Path Dependence in Development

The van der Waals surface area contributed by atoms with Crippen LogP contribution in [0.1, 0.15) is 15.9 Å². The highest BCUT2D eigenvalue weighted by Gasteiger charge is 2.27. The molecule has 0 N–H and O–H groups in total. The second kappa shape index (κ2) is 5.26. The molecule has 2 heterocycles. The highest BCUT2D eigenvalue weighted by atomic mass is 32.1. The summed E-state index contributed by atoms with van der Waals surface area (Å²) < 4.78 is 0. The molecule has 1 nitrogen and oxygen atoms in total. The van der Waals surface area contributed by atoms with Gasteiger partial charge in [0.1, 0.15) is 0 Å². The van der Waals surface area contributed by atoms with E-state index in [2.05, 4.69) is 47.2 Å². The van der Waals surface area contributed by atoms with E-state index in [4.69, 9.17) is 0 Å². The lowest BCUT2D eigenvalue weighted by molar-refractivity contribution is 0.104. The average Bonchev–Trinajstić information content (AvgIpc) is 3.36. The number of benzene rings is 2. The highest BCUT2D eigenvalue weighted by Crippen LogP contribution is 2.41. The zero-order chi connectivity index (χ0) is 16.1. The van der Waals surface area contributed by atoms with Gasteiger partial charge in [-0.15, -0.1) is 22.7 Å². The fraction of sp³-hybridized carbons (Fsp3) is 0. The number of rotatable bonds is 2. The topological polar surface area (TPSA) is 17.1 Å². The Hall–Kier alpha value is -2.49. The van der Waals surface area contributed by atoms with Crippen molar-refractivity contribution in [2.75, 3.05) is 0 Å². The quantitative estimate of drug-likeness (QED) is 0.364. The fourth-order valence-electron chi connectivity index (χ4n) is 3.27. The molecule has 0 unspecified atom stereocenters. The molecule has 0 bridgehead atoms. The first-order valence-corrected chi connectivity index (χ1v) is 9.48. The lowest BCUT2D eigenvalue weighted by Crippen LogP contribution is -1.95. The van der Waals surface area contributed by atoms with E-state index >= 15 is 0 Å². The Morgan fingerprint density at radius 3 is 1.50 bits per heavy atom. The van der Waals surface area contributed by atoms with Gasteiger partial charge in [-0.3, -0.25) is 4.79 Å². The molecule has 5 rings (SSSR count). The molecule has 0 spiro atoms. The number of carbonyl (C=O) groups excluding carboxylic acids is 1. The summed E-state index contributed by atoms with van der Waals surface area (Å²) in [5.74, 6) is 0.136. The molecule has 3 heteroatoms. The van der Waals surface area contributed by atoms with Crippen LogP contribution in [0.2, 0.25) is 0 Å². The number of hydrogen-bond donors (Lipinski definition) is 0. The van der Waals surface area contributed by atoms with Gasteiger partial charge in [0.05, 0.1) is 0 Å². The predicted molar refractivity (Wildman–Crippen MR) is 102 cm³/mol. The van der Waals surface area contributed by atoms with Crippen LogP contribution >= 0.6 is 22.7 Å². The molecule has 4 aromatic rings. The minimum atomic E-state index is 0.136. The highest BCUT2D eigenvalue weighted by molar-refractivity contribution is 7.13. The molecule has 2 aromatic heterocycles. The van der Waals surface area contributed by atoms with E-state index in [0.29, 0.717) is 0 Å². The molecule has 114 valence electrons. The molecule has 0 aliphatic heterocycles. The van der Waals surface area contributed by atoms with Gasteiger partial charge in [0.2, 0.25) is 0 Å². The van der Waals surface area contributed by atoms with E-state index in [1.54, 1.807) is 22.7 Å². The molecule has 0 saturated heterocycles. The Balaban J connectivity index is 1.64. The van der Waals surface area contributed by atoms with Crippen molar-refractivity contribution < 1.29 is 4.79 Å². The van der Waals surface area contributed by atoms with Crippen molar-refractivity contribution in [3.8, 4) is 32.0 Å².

Abstract: This study exploits within-state variation in drought severity to identify how insurgency during the Mexican Revolution, a major early 20th century armed conflict, impacted subsequent government policies and long-run economic development. Using a novel municipal-level dataset on revolutionary insurgency, the study documents that municipalities experiencing severe drought just prior to the Revolution were substantially more likely to have insurgent activity than municipalities where drought was less severe. Many insurgents demanded land reform, and following the Revolution, Mexico redistributed over half of its surface area in the form of ejidos: farms comprised of individual and communal plots that were granted to a group of petitioners. Rights to ejido plots were non-transferable, renting plots was prohibited, and many decisions about the use of ejido lands had to be countersigned by politicians. Instrumental variables estimates show that municipalities with revolutionary insurgency had 22 percentage points more of their surface area redistributed as ejidos. Today, insurgent municipalities are 20 percentage points more agricultural and 6 percentage points less industrial. Incomes in insurgent municipalities are lower and alternations between political parties for the mayorship have been substantially less common. Overall, the results support a view of history in which relatively modest events can have highly nonlinear and persistent influences, depending on the broader societal circumstances.